|Publication number||US4275823 A|
|Application number||US 06/061,254|
|Publication date||Jun 30, 1981|
|Filing date||Jul 27, 1979|
|Priority date||Jul 27, 1979|
|Also published as||DE3028528A1, DE3028528C2|
|Publication number||06061254, 061254, US 4275823 A, US 4275823A, US-A-4275823, US4275823 A, US4275823A|
|Inventors||William S. Credle, Jr.|
|Original Assignee||The Coca-Cola Company|
|Export Citation||BiBTeX, EndNote, RefMan|
|Patent Citations (6), Referenced by (37), Classifications (20)|
|External Links: USPTO, USPTO Assignment, Espacenet|
1. Field of the Invention
The present invention relates to a system for stock rotation of liquids, such as soft drink syrups, contained in collapsible bag-type reservoirs or replaceable packages. More specifically, the present invention relates to an improved automatic change-over valve for automatically switching between a primary supply reservoir and a secondary supply reservoir in response to an empty condition of the primary reservoir.
2. Description of the Prior Art
Heretofore the stock rotation or changing of liquid bag packages such as milk, soft drink syrups or chemicals, has been accomplished by manual methods. When the contents of a package are exhausted, the pump system was not supplied with liquid until the packages could be manually changed. This caused unavoidable, unexpected and inconvenient delays in the dispensing operation. To provide for larger reserves many prior art systems connected packages in a parallel arrangement. However, this parallel arrangement does not provide for the necessary stock rotation required by many perishable food items such as milk and soft drink syrups. By contrast, conventional rigid type sealed packages have inlet and outlet openings and are often connected in series. However, this system also does not provide for a complete rotation of the liquid products since mixing occurs. Furthermore, if bag packages according to the present invention were connected in series, they would not provide for reserve capacity but only a large initial capacity, since the bag packages would collapse equally unless assisted by gravity or other external means.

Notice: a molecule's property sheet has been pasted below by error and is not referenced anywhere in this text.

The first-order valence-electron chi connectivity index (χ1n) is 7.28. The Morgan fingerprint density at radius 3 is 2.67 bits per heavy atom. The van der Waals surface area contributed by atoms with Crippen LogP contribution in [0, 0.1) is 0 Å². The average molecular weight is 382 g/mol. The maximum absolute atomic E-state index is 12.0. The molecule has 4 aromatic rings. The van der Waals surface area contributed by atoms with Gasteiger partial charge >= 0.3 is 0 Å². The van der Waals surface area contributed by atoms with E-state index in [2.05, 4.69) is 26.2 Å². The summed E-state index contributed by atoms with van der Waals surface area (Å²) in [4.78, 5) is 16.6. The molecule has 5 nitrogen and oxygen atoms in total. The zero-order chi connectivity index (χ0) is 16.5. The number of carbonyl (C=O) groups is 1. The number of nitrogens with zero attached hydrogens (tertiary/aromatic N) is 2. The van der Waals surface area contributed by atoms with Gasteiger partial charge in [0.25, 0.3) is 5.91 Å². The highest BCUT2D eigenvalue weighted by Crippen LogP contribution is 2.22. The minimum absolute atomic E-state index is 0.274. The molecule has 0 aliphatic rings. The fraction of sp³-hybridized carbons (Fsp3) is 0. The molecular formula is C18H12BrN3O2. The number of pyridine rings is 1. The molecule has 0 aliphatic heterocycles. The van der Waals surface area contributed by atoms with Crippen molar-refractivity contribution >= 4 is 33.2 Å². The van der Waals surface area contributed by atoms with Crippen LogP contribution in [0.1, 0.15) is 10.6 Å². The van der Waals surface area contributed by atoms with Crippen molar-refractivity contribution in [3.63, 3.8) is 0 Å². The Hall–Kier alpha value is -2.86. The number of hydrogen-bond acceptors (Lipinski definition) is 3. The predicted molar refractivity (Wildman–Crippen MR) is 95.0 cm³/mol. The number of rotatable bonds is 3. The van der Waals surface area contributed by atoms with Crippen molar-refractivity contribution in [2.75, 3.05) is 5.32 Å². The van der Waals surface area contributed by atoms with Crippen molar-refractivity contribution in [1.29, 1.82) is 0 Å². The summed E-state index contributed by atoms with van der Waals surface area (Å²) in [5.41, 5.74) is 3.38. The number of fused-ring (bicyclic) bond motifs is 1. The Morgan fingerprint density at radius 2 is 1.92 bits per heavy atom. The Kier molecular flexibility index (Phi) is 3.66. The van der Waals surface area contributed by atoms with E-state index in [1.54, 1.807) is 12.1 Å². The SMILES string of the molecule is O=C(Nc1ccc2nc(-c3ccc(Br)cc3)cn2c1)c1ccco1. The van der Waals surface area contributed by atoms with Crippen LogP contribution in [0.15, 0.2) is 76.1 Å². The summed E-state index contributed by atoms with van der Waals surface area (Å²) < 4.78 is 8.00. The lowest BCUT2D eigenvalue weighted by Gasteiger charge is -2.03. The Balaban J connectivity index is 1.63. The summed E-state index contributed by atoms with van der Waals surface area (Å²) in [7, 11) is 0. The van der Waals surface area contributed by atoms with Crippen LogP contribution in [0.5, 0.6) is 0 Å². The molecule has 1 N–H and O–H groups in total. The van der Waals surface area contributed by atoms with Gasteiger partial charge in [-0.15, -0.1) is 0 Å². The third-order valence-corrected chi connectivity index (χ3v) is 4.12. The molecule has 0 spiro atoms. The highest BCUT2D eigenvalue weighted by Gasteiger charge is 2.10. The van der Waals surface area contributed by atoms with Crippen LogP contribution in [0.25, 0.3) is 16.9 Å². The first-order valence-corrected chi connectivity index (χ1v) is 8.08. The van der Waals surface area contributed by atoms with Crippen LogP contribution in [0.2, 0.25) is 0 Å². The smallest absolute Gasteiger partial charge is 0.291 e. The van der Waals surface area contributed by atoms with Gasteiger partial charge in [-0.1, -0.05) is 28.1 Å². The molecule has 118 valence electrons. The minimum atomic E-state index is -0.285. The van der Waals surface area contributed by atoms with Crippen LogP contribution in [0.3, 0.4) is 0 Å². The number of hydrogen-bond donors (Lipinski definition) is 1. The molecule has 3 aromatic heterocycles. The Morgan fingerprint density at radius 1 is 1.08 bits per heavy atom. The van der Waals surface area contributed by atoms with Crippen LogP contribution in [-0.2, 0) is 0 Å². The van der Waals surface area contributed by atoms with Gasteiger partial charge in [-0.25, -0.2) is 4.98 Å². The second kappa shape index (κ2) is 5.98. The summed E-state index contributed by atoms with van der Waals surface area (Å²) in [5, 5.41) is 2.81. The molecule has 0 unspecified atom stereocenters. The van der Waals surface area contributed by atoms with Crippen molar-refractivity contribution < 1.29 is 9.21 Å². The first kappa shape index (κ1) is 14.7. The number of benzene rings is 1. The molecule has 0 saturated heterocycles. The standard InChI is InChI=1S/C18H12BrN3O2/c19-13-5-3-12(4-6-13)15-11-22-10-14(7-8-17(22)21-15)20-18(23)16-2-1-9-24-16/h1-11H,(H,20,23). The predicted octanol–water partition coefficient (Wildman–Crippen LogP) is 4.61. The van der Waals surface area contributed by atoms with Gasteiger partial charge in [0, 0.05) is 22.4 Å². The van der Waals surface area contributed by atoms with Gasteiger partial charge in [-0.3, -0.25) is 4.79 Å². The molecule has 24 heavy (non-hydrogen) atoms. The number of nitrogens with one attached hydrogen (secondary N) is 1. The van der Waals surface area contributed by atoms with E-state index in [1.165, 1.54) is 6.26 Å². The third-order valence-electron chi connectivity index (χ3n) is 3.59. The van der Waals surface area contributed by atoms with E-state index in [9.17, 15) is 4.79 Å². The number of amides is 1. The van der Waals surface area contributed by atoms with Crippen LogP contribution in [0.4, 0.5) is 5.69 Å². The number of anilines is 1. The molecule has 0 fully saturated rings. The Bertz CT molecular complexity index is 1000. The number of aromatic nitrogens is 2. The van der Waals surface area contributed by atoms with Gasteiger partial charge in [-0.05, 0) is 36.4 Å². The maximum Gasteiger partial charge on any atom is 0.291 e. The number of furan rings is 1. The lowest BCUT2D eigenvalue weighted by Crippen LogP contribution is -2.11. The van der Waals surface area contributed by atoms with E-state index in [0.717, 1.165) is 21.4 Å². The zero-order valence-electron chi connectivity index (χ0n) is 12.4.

Automatic change-over devices for non-viscous liquids disposed in open or vented rigid containers are known in the prior art. However, these devices are not satisfactory for automatic stock rotation of viscous liquids contained in flexible bag packages. Furthermore, many liquids tend to crystalize when exposed to air in open systems, this further complicates container rotation. Bag packages, according to the present invention, overcome the deficiencies of the prior art containers by providing a sealed and closed system to air and other outside contaminates.
For example, an automatic change-over system for gas contained in a primary and secondary bank of storage tanks is disclosed in U.S. Pat. No. 2,968,162 to Acomb issued Jan. 17, 1961. The Acomb system effects a change-over from one group of supply tanks to another in response to pressure changes caused by an empty condition of the tanks being dispensed. However, the Acomb system does not possess the necessary sensitivity to automatically dispense more viscous liquids, such as syrups, in a fast and reliable manner.
Another similar type of automatic change-over system is disclosed in U.S. Pat. No. 3,825,027 to Henderson. In the Henderson system, the change-over sensitivity is enhanced by the provision of ball float valves 34, 36 in the respective primary and secondary supply circuits. The Henderson system works very well for dispensing liquid fuels of low viscosity, this being the purpose for which it was designed. However, the float valves tend to stick due to sugar build-up when the liquid being dispensed is a viscous liquid such as soft drink syrups.
Another automatic change-over device for a liquid dispensing system is disclosed by Harvill, U.S. Pat. No. 4,014,461 and assigned to the same assignee as the present invention. Harvill discloses an automatic change-over system for stock rotation of a liquid product packaged in collapsible bag-type reservoirs. However, the automatic change-over valve employed in the system disclosed by Harvill is rather complicated and extremely bulky.